4 Les Maitres du Desordre at Musee Quai Branly

5 Antoine Catala at 47 Canal Street

Ed Atkins at Chisenhale

7 Bruce Lacey at Camden Arts Centre

8 One on One at KW Berlin (especially for Jeremy Shaw's incredible hypnotic video installation)

9 Jeremy Deller at Hayward Gallery

10 The Historical Box at Hauser and Wirth

If you want to see previous annual round ups check: 20112010 and 2009

Sunday, November 25, 2012

Fantasy gigs

Enough of art. I wish I'd seen these people play live:

Wednesday, November 21, 2012

Things to do in London this week

Cosmo's Levels at The Sunday Painter - the gallery that always gets me heading south (also in Peckham Friday Night there is a Guy Gormley opening at Son Gallery and big art/music event from Viktor Timofeev at Hannah Barry)

Death at The Wellcome Collection - which has so much good work in it (Dix, Bellmer, Goya, Ensor) you could go twice (Image credit: Untitled (Skulls with fingers and eyelash), Ray Johnson (1927–1995, USA) collage on illustration board, c.1985–95)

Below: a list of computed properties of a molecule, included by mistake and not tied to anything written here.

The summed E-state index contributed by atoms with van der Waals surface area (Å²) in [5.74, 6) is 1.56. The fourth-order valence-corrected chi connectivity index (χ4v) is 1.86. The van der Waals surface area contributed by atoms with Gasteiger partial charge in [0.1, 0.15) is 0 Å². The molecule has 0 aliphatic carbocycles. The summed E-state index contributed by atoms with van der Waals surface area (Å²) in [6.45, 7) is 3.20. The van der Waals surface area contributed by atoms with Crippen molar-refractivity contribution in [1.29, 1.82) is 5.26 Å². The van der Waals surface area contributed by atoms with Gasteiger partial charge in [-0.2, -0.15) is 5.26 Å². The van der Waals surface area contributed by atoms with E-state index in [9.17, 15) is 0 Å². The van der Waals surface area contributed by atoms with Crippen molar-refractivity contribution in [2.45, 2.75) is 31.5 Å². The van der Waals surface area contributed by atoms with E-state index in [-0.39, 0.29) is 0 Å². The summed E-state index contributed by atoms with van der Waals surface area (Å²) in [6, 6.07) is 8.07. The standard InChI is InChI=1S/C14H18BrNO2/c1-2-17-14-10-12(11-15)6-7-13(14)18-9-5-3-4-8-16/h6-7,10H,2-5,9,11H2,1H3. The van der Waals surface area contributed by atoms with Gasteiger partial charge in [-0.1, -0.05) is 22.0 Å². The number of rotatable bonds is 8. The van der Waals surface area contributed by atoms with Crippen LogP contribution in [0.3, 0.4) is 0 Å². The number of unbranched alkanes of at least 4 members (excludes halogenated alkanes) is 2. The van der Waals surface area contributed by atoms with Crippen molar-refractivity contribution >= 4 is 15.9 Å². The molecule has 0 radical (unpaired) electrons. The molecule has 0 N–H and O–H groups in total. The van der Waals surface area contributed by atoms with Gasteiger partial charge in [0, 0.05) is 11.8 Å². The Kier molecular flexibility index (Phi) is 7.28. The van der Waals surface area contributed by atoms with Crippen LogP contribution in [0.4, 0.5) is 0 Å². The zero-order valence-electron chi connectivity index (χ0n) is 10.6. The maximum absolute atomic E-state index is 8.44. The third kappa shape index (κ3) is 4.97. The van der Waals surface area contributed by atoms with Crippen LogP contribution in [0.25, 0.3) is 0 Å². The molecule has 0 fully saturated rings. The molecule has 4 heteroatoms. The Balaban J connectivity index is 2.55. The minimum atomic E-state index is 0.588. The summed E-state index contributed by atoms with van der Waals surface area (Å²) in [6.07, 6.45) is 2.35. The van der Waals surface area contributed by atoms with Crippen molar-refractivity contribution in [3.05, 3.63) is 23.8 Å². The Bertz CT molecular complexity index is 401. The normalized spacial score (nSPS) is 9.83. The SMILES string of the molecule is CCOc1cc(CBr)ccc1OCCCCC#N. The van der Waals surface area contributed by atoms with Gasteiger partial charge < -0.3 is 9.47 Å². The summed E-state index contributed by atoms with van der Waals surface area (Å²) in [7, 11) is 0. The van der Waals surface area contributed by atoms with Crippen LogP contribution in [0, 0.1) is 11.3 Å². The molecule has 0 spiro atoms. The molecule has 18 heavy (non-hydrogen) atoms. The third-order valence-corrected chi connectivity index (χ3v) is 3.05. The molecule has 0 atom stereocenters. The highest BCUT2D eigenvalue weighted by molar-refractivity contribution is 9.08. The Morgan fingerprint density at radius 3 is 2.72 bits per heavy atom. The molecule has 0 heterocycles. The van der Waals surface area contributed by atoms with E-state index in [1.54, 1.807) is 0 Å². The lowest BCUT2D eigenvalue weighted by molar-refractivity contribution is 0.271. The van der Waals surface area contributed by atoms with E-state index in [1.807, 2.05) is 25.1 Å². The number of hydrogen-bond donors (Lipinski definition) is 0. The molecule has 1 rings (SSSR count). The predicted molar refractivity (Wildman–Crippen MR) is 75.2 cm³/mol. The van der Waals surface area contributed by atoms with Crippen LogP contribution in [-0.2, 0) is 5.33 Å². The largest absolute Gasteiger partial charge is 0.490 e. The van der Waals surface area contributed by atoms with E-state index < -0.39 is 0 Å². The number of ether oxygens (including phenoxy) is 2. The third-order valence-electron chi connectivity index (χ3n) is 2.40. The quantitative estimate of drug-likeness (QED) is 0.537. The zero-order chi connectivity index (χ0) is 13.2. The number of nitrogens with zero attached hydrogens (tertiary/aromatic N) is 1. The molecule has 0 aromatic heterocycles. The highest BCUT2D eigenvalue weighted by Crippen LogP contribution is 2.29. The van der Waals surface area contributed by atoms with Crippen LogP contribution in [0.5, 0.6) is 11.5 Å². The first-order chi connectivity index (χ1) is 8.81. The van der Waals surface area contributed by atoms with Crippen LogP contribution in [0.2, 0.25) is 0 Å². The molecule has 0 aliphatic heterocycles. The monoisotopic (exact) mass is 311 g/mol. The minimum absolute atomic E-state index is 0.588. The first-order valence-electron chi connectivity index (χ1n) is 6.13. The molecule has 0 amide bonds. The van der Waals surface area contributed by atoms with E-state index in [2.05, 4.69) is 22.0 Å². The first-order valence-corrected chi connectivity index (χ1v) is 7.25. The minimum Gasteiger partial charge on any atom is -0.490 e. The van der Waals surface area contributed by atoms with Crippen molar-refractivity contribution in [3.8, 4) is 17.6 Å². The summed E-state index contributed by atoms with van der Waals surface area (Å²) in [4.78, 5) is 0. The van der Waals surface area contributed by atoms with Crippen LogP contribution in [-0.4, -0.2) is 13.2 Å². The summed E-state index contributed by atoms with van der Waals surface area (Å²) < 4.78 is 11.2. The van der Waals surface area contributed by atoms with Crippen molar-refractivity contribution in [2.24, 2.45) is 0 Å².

Gabriele Beveridge at Rod Barton Gallery - for assemblages and double exposures
N/V Projects and Pio Abad at Plaza Plaza - both opening on County Street near Elephant (yes its all about SE this week) this Thursday night the 22nd.

The Vivisector curated by Todd Levin - group show around Cindy Sherman with a doll angle at Spruth Magers (opens Thursday night as well as Kristine Roepstorff / Olaf Breuning shows at Pippy Holdsworth nearby)

Tuesday, November 13, 2012

Simon Denny

I did an interview with Simon Denny last year that was never really used full and it was great. With his kind permission, I felt it would be nice to share it in its full form here:

What do you find interesting about exploring ideas around technology in a less obviously tech sculptural form?

As a friend recently said to me, you can't define a term using that term. Effects of the digital are not always best explored using those selfsame mechanics of the digital.

What attracts you about screens and TV in particular?